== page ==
And The Last Shall Be First

The four elections in which the President-Elect lost the popular vote are: 

1824 – Adams over Jackson 

Popular vote margin: 44,804 - favoring Jackon

Electoral College margin: 15 - favoring Jackon

*John Q. Adams received fewer electoral votes and fewer popular votes than Andrew Jackson, but, as outlined by the Constitution, when no candidate receives the majority of the Electoral College vote the decision is turned over to the House of Representatives. There, 13 state delegations voted for John Q. Adams, 7 for Jackson and 3 for Crawford. (

1876 – Hayes over Tilden

Popular vote margin: 264,292 - favoring Tilden

Electoral College margin: 1 - electing Hayes

1888 – Harrison over Cleveland

Popular vote margin: 100,456 - favoring Cleveland

Electoral College margin: 65 - electing Harrison 

2000 – Bush over Gore

Popular vote margin: 543,895 (the largest so far) - favoring Gore

Electoral College margin: 5 - electing Bush

*Note: Some sources also consider 1960 a contested election. Although most believe Kennedy won the popular vote and the electoral college, some believe that there exists an alternative result that puts Nixon on top in popular votes. However, this election is not as harshly contested as the above four.

It is only luck that has saved us from more situations like these where the White House is not delivered to the President-Elect. Statistics show that close elections possess a very high possibility of this distorted result. Several elections throughout the 19th and 20th centuries have been so close that a small difference in votes – a fraction of 1 percent of the national vote – would have presented a different winner.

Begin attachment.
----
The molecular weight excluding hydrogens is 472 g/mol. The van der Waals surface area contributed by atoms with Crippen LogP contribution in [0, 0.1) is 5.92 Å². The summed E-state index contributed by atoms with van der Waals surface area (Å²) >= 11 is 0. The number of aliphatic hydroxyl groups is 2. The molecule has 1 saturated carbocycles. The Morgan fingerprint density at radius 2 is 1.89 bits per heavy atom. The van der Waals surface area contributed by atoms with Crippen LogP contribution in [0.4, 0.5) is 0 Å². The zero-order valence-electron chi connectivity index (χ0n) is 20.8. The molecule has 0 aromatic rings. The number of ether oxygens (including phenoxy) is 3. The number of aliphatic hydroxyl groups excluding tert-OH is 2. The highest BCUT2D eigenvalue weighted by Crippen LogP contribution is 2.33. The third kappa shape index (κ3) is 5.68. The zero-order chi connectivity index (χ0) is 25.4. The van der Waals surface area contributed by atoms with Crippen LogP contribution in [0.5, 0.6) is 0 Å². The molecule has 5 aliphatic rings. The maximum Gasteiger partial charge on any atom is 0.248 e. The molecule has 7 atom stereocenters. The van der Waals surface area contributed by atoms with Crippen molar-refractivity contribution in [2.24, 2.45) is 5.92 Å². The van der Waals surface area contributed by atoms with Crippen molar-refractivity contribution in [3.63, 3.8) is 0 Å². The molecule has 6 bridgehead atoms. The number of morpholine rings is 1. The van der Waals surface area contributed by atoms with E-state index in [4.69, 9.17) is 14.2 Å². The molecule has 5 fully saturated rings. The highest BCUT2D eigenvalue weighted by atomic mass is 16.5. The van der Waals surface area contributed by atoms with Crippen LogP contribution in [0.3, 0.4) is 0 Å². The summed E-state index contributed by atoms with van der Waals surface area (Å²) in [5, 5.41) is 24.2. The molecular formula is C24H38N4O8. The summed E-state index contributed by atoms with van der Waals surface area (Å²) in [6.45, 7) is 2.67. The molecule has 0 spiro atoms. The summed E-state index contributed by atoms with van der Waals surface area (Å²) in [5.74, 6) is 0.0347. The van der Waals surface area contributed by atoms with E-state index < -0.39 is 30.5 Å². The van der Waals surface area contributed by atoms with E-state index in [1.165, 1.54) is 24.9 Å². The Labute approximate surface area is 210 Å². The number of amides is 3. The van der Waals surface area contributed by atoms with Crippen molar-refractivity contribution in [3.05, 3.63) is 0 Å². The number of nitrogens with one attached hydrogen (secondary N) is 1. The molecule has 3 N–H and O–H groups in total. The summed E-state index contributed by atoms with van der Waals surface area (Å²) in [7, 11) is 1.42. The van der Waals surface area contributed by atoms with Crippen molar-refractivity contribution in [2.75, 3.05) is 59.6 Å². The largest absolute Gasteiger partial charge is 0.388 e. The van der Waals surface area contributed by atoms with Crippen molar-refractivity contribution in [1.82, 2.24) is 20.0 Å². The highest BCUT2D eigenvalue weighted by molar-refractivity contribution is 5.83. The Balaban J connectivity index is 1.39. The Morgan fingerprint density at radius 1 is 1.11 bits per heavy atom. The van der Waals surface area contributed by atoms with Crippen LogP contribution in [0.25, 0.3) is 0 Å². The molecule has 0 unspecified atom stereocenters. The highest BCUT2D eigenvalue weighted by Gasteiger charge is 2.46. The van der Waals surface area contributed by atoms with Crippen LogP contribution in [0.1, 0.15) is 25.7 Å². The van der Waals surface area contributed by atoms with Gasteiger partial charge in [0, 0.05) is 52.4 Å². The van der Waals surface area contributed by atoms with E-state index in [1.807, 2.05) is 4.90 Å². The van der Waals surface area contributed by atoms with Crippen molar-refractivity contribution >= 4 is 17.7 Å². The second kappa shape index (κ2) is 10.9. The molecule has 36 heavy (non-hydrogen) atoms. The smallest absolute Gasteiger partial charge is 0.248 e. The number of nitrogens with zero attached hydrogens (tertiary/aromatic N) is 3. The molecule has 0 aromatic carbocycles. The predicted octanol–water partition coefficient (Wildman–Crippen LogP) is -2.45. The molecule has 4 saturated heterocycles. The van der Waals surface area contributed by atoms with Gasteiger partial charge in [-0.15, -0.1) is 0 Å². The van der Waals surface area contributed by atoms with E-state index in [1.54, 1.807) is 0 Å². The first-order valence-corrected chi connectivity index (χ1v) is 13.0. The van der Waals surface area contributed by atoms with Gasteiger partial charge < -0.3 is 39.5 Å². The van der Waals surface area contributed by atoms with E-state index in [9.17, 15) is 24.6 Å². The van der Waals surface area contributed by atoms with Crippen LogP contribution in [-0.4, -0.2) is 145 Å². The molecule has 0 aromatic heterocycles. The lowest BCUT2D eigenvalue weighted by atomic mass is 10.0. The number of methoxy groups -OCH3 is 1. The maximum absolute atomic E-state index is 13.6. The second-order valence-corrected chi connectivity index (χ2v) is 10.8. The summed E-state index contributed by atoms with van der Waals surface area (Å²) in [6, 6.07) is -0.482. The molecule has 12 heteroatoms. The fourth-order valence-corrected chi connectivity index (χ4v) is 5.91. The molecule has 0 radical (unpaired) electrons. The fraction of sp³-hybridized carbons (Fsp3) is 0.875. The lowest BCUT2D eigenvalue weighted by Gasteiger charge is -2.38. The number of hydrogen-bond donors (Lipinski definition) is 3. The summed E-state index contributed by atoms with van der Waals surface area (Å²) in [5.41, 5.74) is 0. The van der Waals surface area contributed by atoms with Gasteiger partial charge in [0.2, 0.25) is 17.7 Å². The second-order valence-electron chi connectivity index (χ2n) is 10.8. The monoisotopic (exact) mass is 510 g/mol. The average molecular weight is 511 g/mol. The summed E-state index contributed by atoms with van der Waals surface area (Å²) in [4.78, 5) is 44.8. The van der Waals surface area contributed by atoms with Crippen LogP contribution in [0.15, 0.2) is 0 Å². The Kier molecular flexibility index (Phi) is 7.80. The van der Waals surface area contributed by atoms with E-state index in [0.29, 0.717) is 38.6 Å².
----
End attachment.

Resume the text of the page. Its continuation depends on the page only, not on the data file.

Election Year Shift Needed In Which States
1828 11,517 Ohio, Kentucky, New York, Louisiana, Indiana
1840 8,386 New York, Pennsylvania, Maine, New Jersey
1844 2,555 New York
1848 3,227 Georgia, Maryland, Delaware
1864 38,111 New York, Pennsylvania, Indiana, Oregon, Wisconsin, Maryland, Connecticut
1868 29,862 Pennsylvania, Indiana, North Carolina, Alabama, Connecticut, California, Nevada
1880 10,517 New York
1884 575 New York
1892 37,364  New York, Indiana, Wisconsin, New Jersey, California
1896 20,296 Indiana, Kentucky, California, Delaware, Oregon, West Virginia
1900 74,755 Ohio, Indiana, Kansas, Nebraska, Maryland, Utah, Wyoming
1908 75,041 Ohio, Missouri, Indiana, Kansas, Delaware, West Virginia, Montana, Maryland
1916 1,983 California
1948 29,294 California, Ohio, Illinois
1960 11,424 Illinois, Missouri, New Mexico, Hawaii, Nevada
1976 9,246 Hawaii, Ohio

*Information from Why the Electoral College is Bad for America, George C. Edwards III

Ignoring Your Vote

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Vague Values

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A Few States Wins

Constitutional Residence

State Size

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Power of State Legislatures

Electoral College Table of Contents

December 21st 2008
Choose President by National Popular Vote
Wichita Eagle

Co-President of Wichita-Metro League of Women Voters cites FairVote in argument for National Popular Vote

December 17th 2008
Electoral College debate reignites
Small Newspaper Group (Illinois)

The debate over the Electoral College reignites in the land of Lincoln.

December 16th 2008
Flunking Electoral College
Baltimore Sun

Editorial making the case against the electoral college.

December 15th 2008
Group Works To Weaken Electoral College Process

National Public Radio's 'All Things Considered,' -- News story featuring comments from FairVote's Rob Richie.

December 15th 2008
Cruise keeps local elector from historic Obama vote
Quad Cities Online

FairVote's Adam Fogel quoted on the National Popular Vote plan.

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